I now jointly head a brilliant team of ten designers at erz, eight of whom are talented and empowered women. Perhaps times have changed?

Perhaps not.

In the last six months I have had three emails addressed to “Gents” from three different multidisciplinary professional teams. Each time I have pointed out that I am not a “Gent.” I did it politely, with humour, in a short email.

One person, whom I had never met, called me on my mobile to accuse me of accusing him of sexism. In the other instances nobody acknowledged my email and the use of “Gents” has continued. One of my team mused that if we addressed an email to “Ladies” we would be met by puzzlement not frustration, even though there are now many more women in the construction industry than there were twenty or fifty years ago. Another colleague notes that when she talks about "my director" in conversations about work, people often go on to talk about "he".

Do you have to be a man to be able to call out sexism in the workplace?

Raintown, Raingarden, Rainscape.

December 21st, 2021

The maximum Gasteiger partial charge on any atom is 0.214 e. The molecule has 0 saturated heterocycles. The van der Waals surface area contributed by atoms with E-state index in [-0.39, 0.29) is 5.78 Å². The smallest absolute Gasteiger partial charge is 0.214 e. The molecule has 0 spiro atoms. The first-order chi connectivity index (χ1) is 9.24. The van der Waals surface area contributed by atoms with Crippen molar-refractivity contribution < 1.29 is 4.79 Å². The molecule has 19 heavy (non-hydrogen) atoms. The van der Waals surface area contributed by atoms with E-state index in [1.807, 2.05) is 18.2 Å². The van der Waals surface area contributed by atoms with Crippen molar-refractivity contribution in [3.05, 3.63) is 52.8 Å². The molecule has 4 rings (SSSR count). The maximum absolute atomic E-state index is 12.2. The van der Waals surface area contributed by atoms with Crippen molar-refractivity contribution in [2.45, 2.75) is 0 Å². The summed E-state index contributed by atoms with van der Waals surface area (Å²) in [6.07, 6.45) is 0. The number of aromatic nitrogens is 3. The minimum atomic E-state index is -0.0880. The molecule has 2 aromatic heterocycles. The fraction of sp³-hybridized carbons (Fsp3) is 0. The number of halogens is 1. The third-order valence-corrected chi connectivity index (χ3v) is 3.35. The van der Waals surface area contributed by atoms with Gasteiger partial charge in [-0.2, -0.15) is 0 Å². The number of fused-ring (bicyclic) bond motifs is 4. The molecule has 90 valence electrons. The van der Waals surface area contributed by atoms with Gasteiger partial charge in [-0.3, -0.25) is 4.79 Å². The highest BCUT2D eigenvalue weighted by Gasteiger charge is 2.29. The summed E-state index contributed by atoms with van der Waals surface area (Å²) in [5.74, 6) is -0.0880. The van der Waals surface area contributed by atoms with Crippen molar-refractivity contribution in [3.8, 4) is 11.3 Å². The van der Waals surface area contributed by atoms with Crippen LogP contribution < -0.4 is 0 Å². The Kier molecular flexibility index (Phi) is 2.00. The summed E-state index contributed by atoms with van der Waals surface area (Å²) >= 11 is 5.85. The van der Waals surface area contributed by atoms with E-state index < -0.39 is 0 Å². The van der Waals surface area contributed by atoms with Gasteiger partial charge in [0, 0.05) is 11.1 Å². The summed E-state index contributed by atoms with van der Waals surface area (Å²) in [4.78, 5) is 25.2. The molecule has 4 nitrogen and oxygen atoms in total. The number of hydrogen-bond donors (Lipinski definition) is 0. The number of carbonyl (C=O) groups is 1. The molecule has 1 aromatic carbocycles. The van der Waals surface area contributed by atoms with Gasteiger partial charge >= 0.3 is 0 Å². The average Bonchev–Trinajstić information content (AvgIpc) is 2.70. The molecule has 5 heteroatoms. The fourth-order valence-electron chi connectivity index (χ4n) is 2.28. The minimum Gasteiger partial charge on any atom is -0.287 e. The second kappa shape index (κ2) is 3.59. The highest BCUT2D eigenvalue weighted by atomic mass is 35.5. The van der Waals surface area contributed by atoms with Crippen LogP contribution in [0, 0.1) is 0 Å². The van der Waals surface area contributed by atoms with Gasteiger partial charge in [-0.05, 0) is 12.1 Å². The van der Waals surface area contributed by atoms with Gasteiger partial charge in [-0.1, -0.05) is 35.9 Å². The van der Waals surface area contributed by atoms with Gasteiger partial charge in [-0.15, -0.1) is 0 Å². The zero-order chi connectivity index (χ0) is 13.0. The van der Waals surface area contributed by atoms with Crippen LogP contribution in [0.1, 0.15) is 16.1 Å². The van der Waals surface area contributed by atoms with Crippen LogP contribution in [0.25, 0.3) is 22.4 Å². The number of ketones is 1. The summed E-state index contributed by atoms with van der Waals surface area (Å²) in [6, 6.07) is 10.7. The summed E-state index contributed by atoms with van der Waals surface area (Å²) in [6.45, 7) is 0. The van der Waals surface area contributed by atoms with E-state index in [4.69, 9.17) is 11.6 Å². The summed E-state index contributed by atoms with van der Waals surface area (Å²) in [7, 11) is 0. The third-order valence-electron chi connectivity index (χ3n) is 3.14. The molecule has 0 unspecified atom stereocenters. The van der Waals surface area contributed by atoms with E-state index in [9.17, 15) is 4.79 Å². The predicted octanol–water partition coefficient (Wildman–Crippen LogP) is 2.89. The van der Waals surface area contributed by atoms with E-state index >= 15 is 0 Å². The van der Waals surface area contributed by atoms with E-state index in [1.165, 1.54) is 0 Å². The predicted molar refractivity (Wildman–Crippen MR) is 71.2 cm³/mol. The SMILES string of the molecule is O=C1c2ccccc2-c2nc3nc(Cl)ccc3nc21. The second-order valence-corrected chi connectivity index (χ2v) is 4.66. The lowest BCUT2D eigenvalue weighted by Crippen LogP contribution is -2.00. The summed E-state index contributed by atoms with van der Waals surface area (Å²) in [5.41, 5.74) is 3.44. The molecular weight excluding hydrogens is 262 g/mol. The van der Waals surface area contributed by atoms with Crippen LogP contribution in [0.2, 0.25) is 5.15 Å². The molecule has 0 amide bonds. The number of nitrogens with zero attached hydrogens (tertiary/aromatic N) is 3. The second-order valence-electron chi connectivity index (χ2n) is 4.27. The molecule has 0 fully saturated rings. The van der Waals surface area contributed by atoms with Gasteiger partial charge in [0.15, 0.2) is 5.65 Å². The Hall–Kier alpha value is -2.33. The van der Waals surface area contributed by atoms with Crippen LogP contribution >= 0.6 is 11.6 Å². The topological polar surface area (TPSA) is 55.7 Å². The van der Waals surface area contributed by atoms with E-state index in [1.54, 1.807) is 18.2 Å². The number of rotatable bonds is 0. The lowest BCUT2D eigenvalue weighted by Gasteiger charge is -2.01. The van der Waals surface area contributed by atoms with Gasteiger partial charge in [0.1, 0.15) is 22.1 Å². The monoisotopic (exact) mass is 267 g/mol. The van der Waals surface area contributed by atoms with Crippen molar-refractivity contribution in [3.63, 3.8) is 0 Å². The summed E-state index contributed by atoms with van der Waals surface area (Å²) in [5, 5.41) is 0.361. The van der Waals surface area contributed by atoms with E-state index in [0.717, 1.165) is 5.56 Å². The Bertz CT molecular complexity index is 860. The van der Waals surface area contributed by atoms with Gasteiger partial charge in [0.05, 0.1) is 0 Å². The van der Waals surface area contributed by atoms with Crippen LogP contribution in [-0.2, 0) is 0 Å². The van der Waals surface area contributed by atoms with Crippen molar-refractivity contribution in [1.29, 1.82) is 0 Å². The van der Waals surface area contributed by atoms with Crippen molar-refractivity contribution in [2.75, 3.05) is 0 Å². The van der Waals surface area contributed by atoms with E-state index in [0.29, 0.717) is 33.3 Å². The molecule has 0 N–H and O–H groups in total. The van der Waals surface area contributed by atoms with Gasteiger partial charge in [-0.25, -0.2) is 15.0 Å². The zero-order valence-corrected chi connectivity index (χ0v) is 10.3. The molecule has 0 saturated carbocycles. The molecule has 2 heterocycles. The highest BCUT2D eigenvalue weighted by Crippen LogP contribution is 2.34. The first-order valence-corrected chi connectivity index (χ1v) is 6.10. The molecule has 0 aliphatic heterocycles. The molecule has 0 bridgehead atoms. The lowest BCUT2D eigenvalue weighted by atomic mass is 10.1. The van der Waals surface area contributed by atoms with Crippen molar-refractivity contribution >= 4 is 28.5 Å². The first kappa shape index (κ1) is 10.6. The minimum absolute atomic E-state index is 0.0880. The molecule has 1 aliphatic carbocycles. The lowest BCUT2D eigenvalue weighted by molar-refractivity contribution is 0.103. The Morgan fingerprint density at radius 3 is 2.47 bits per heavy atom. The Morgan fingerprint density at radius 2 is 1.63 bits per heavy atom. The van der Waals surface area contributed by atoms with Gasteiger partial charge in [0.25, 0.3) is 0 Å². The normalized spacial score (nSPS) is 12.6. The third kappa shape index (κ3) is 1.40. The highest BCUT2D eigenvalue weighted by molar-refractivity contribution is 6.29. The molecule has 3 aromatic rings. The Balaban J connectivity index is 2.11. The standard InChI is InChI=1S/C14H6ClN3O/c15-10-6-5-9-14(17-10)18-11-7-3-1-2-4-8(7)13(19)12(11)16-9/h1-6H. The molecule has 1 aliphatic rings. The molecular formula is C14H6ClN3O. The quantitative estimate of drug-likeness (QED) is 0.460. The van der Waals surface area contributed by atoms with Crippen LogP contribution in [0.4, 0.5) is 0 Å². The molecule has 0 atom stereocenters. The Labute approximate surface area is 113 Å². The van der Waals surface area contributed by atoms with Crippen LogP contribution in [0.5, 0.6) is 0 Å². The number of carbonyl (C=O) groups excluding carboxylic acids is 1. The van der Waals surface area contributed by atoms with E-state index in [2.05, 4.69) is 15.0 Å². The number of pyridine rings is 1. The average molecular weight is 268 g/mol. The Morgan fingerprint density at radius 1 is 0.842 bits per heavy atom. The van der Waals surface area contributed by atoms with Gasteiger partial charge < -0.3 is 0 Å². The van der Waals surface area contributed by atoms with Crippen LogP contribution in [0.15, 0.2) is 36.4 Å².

When did swimming outside become “wild swimming”? Things we have always done outside are gentrified by new titles and commodified by purchases of dry-robes and wetsuit shoes. I recently swam at the White Loch with some neighbours on a warm evening and felt elated for days afterwards from the cold and that smell of fresh alive water. I am not wild -  this is a natural and life affirming thing for anyone to do – to swim outside and to play in water. But we have removed the ability for many people to access or enjoy these simple things and this is both shameful and dangerous – witness the surge in drownings last summer when it was hot and inexperienced swimmers struggled in the cold waters of our lochs and rivers. People living in Scotland should be at one with water because it is fundamental to our landscapes and therefore our lives.